The Clapton Theory

This is what I came for. The prototype "Crossroads" 335's that went for $30K-$35K or so. I bailed out at just under $20K

If EC played it on stage, it went for big bucks. As long as you could carry it. This 1948 L5 was the highest seller at around $83,000

I like theories. Conspiracy theories. Relativity theories. Theory of evolution. Theories make stuff fit into little boxes and keep the world a little less random and a little more organized. Then there’s The Eric Clapton Sale of Guitars and Amps auction held today at Bonham’s in New York. I went early and got a good seat right in the thick of it. I knew things were going to go at inflated prices and I wasn’t disappointed. Earlier Clapton auctions to benefit the Crossroads Centre had the big guns like the “Crossroads 335” and “Blackie” that approached a million dollars and attracted real guitar aficionados as well as Clapton fans who just wanted a piece of the man to remember him by. That sounds like he’s dead. Let’s say to honor the man instead. Anyway, I went because I wanted to buy one of the three “prototype” Gibson “Crossroads 335s”. I’ll get to that later. What throws any theory of why things sold for what they sold for into the crapper is the fact that none of it made any sense. First item was a Fender Blues Junior from 2005. That’s about a $400 amp. The Clapton Blues Jr. went for $8400 (including buyers premium). Yikes.

How about $39,000. It'll fit in your briefcase too.

Thats somewhere in the neighborhood of 2000% over it’s value because EC used it on stage. Later, another Blues Jr came up but it wasn’t stage used and it went for $1680 or around 400% over retail. Eric’s 2008 12 string Martin went for $70,000 (with B). That’s a $1500 guitar. So, the Eric premium on this one was nearly 5000% over its retail value.  So my theory that starts emerging is that if EC played it, it goes for some huge premium. If he just donated it and didn’t play it onstage, it’s only maybe 4 times the normal price. Except when it doesn’t hold true. A lot of 4 JCM 800 Marshalls and 2 cabinets went for $7500. Supposedly, these were his stage amps in the 80’s. That’s only slightly more than retail. Break that set up and sell them separately and you could make some serious money from ES fans, I think. I didn’t. So, now my theory is shot. So, maybe it’s only stuff you can easily carry out that gets the huge premium.  A blues JR in a “woody” cabinet used onstage went for $24,000, so small and stage played seems to be the key. But wait, a pair of custom built Fender Tweed Twins goes for $$42000. Not exactly something you can carry out with you. His real modded ’57 Tweed Twin went for $38,400. That, I think was the real iconic piece at this show-perhaps as iconic as some of the six figure guitars of the earlier auctions. I was as familiar with this beat up old tweed as I was with Blackie. This amp saw a lot of stage time. I expected it to break $75,000. A Japanese Zemaitis copy for $80,000 and not used onstage? Clapton’s stage used L5 from 1948 should have been double that but nope-about the same -$83,000. So, I have no theory. I don’t get it. On another subject, what about the bidders. They were a pretty dull group. There was some heated bidding but almost no enthusiasm. One gentleman threw his hands up in victory after winning one of the amps, I think. That was the only outburst of any kind. Maybe senility was settling in. This was not a young crowd. Like the Philly Show last Fall, I should have had a booth for prostate exams. Mostly men-mostly 50-62. And what about the guitars I came for? Well prototype 001 wasn’t a prototype at all. It was just a 2001 335 given to EC by Gibson. It was nothing like the Crossroads reissue as it had Kluson tuners and an ES-345 fingerboard. So why did it go for more than the 2 real Crossroads prototypes? That one went for $34,000 while the real prototypes both went for $30-32K which I thought was a pretty good deal if you have the money to spend. Finally, there were the awards like gold records (almost $40,000) and BMI awards for “only” $4,000 or so.  So, where’s my theory? I don’t have one. It seemed to make little sense in terms of consistency. In fact the most consistent element of the auction was the apparent boredom of most of those in attendance.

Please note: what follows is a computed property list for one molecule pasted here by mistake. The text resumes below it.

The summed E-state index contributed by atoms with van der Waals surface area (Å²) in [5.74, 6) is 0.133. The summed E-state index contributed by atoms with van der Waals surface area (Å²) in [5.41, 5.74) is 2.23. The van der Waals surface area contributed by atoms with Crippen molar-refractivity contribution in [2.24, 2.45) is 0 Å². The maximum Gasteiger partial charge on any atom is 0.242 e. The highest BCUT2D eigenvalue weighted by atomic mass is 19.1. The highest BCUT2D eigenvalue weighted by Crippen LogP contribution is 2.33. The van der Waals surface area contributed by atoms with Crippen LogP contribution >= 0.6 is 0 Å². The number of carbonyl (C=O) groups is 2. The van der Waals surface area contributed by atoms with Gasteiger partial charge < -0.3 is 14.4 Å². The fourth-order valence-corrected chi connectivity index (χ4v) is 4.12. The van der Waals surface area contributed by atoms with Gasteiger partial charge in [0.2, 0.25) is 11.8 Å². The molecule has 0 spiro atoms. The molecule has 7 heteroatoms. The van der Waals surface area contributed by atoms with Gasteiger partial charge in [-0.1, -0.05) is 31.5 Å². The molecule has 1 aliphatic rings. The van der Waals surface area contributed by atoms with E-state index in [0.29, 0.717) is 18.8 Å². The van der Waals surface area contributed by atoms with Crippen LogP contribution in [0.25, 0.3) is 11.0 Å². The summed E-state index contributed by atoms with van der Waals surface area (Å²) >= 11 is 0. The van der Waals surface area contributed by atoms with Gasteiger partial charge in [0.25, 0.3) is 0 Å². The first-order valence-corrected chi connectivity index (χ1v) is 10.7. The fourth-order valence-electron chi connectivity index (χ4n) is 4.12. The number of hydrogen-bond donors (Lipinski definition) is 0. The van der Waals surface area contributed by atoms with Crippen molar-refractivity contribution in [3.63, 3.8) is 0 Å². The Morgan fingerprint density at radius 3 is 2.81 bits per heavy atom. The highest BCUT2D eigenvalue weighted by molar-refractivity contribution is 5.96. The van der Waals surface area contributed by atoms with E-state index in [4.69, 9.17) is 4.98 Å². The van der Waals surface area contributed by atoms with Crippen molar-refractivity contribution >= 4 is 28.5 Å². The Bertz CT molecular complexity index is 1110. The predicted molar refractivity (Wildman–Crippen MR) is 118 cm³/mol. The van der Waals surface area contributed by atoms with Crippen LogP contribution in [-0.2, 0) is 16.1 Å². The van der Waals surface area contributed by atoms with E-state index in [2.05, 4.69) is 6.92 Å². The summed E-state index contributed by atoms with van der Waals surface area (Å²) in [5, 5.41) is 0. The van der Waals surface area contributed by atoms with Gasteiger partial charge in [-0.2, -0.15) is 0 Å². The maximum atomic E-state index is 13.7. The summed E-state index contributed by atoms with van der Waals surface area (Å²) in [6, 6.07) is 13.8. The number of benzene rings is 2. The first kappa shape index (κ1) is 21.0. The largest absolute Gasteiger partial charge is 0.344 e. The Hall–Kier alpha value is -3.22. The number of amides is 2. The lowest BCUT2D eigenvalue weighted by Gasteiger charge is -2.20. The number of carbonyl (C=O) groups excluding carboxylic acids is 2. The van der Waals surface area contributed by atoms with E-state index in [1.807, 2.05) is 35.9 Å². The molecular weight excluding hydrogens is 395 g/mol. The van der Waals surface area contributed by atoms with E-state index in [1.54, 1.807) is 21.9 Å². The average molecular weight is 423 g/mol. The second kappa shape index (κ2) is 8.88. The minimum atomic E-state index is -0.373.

This isn't even a real "woody". It's a made in Mexico Blues Junior in a woody cabinet. Only $24,000.

By far the most iconic piece in the show, IMO. The tweed Twin that was modded by the late Cesar Diaz. $39,000 didn't even seem that high. A young girl bid on this and one other lot. Got them both and promptly left. She wouldn't tell me who she was bidding for. The suit he's wearing here went for $7200. I'll bet it would have fit me, too.

2 Responses to “The Clapton Theory”

  1. Rob says:

    Does the date April 15, 2011 ring a bell?

  2. OK Guitars says:

    Yeah, it does. I understand that a good size chunk of what you pay in is tax deductible but with a 20% buyers premium which isn’t, the average taxpayer is only being subsidized to about 36% of 80% of the purchase price (minus the intrinsic value of the item). I’m not a CPA, so I don’t quite know how this works. I’ve never had enough money to have to shelter any of it from Uncle Sam. The audience did not look like guitar people to me for the most part.

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